Tuesday, June 23, 2009
Do you remember when Weezer was the best band in the world. I do.
So I've actually remained pretty disciplined in my resolution to start running. In fact, I'm doing the C to 5K workout, which becomes increasingly more difficult every week until you can run a 5k. I'm glad I'm doing it and although I've only been at it for 4 weeks, I think I'm starting to see the beginning of results. That said, I really hate running. I would rather do almost any other kind of exercise. The one good thing about it is that it gives me a chance to listen to music and absorb new records and rediscover old ones. Last night I listened to one of my favorite records of all time, Pinkerton by Weezer. I don't know if I've ever listened to it on headphones and I was amazed by all the stuff I'd never noticed before. Some records, particularly older stereo records like the Beatles', I don't like listening to on headphones because, to me, the music is panned so hard right and left that it loses a lot of its body weight; it's meat and potatoes, if you will. Anyway, I love everything about how Pinkerton sounds. Matt, if you're reading this, do you think we can make our next recording sound like this one? Weezer has never made another record like Pinkerton, but they have made some very bad records (Cameron says that, where Star Wars and Weezer are concerned, I'm like an abusive husband that says I love them but make fun of them all the time). So it goes. I still have love for them, though, if for no other reason than the fact that their first two records essentially defined my teenage years, and still stand up as 2 of the best rock records of all time.
When Weezer's first record came out, almost no one in east Texas knew anything about it. And its because of that that Jeremy and I got away with constantly telling and convincing people that we were in Weezer while at UIL competitions in high school. I just love the idea that somewhere there are people talking about how one time, they met two guys from Weezer at a theatre competition. Jeremy was always Rivers and I was always Brian Bell. So it goes.
Probably once ever year or two, I re-read the gospels for one reason or another. Its always interesting to notice how every time I read them I see them a little differently. Its not hard to imagine why. A year or two has passed and my perspective has changed and therefore my interpretation has undoubtedly changed accordingly. I only started yesterday, and I'm currently reading 2 other books as well, so I'm only about half-way through Matthew (which has always been my favorite). So far the things that have stood out to me are that the sermon on the mount is a beautiful rant on the merits of selflessness, but that isn't really anything new to anyone, but what's interesting is how uninterested Jesus is in anyone who isn't Jewish. It isn't until chapter 12 that he quotes a scripture that even remotely sounds like he has anything for the gentiles ("...And in his name the gentiles will hope"). Another thing that's weird is that Jesus is understood to be a descendant of King David, but in the lineage at the beginning, he's only related to David on Joseph's side. So you see the problem, if it is even a problem. If he's a virgin birth then Joseph's bloodline has nothing to do with Jesus'.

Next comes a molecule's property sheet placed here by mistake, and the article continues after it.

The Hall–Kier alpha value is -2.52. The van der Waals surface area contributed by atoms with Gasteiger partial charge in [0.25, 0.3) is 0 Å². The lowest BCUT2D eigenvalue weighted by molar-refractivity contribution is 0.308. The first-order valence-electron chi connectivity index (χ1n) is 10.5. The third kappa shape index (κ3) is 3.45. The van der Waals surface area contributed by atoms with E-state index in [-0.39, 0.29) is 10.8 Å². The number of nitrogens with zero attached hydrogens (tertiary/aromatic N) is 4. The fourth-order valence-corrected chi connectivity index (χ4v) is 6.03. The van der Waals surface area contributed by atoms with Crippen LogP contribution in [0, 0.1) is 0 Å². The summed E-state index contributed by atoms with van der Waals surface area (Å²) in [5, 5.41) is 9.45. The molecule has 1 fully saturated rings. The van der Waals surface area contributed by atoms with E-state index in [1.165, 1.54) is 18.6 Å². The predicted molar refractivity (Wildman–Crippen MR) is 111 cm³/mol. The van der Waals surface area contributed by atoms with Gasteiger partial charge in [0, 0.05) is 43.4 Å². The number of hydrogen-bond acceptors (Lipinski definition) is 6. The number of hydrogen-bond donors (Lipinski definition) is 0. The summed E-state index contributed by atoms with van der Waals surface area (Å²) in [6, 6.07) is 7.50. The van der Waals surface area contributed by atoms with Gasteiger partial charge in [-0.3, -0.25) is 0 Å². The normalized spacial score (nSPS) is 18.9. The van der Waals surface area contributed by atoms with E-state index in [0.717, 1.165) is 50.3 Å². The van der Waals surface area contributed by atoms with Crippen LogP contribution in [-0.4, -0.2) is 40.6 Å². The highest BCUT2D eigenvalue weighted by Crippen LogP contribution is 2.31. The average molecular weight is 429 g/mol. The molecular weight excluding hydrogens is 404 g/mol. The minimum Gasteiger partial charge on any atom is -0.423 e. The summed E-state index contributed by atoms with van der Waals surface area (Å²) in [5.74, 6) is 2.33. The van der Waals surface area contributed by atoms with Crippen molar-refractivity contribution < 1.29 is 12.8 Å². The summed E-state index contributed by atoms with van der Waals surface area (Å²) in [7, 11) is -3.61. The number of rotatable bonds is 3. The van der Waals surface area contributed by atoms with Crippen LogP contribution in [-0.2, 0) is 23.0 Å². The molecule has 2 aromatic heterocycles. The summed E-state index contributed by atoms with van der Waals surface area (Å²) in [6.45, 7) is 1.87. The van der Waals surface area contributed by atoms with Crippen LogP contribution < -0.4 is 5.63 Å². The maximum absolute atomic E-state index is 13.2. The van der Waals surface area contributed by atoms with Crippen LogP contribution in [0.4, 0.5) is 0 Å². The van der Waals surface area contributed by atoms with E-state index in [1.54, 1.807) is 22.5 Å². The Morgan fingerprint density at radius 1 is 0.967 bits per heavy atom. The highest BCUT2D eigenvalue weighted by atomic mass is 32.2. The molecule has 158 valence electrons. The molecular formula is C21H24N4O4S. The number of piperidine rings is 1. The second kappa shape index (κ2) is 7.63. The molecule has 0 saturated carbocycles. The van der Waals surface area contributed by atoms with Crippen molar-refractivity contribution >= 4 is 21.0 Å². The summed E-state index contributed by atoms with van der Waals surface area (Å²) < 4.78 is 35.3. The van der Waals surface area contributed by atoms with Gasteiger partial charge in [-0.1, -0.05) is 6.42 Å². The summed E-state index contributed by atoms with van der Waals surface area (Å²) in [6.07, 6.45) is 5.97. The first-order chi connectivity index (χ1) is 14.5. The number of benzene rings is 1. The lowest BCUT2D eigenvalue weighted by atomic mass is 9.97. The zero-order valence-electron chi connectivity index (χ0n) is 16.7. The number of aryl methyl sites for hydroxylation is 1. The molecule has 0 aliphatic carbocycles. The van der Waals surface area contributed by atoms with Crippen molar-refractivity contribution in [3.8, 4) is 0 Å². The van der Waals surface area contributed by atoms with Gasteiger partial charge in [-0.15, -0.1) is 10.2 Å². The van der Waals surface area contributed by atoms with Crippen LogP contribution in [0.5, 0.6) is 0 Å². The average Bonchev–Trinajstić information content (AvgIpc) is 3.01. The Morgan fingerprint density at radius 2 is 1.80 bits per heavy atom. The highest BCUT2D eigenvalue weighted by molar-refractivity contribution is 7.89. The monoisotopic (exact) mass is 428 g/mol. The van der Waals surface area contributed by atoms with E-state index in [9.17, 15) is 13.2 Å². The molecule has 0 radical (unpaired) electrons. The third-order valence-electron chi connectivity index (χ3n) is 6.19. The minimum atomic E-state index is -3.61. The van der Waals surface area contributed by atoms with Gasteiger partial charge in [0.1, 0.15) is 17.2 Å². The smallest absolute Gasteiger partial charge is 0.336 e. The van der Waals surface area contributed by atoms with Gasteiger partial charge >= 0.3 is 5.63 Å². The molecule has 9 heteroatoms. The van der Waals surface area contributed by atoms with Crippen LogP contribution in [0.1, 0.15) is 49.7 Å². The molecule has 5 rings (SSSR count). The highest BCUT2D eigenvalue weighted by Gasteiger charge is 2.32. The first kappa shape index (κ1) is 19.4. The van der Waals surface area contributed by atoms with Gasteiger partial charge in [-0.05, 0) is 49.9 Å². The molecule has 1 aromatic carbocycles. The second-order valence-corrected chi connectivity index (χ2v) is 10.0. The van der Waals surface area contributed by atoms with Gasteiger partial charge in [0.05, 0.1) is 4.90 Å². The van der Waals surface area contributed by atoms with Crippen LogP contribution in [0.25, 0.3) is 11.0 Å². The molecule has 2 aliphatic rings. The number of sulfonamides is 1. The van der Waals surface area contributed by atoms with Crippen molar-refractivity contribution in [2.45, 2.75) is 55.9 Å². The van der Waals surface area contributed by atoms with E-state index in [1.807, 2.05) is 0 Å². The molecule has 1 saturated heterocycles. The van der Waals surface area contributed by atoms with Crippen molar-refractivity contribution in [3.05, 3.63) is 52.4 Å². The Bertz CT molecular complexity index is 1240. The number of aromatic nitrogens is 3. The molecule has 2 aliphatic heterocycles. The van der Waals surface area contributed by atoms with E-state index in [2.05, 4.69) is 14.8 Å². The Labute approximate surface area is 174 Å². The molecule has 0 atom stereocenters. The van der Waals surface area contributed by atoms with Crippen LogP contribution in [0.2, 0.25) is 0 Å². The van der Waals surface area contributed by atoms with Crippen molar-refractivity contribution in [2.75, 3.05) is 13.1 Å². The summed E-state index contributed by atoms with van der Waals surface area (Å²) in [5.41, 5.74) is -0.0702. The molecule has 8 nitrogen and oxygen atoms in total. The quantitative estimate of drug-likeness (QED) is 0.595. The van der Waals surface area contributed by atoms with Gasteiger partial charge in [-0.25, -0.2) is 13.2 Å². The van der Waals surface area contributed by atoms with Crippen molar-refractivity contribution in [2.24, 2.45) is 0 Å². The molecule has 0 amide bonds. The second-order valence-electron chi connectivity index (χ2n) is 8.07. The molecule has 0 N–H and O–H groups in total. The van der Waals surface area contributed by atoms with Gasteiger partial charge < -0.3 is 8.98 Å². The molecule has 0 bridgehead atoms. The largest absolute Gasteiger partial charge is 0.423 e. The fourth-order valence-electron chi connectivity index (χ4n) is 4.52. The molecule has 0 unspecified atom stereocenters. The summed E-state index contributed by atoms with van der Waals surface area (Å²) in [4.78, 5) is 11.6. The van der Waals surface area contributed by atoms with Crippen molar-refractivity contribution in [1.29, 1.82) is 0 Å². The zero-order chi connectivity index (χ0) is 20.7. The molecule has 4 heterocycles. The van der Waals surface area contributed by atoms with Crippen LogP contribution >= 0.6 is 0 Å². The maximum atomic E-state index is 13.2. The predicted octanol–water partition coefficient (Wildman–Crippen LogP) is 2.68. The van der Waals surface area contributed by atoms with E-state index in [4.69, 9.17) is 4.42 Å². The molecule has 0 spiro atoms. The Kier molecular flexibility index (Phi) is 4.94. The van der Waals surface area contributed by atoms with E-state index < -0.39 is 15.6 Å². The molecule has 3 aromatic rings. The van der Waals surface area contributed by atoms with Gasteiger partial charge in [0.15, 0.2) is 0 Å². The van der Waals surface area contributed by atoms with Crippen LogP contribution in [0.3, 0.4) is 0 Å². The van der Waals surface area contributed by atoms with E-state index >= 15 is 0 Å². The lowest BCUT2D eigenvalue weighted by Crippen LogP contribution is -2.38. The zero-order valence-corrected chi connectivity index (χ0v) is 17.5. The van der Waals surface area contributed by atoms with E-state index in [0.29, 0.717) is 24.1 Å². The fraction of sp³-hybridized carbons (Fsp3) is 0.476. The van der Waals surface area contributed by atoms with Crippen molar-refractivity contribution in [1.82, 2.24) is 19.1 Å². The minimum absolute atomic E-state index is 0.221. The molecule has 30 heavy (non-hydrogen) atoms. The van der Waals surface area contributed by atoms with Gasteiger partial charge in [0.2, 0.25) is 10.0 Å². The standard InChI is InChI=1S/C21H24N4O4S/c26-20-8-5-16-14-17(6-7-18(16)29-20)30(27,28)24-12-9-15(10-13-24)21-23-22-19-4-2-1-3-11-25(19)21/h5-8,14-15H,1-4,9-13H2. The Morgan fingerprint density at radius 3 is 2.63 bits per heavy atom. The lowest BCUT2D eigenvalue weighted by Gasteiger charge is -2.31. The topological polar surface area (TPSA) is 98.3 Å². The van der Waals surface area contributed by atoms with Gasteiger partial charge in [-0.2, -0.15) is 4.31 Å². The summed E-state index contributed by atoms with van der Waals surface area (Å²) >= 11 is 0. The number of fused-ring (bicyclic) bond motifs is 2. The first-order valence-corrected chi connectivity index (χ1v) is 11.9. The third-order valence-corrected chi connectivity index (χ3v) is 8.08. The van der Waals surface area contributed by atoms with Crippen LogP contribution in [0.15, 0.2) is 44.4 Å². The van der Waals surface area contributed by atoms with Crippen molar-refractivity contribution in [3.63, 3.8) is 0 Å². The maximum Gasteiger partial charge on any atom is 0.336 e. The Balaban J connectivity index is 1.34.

I've always thought Jesus said some weird stuff mixed in with his good stuff, but I've always liked his character for how he handles the Pharisees. He's always breaking their laws and when they call him on it, he's quick to make them feel stupid for valuing laws more than people and, personally, I've always envisioned his tone of voice to be very "hey man, shut the f**k up," when addressing them.
I've updated my Amazon widget largely so I could recommend the book Lamb by Christopher Moore. Its a fictional account of Yeshua's first 30 years which are consistently left out of the gospels. Its funny and endearing and instantly became a new favorite for me. I found myself really wishing it was true because I loved the character of Joshua (Jesus/Yeshua) so much. I didn't think it was irreverent but I suppose some people might. I don't guess its ridiculous to assume that making religion remotely funny requires at least a little irreverence. Either way, whether you're the faithful or the faithless, its a good time.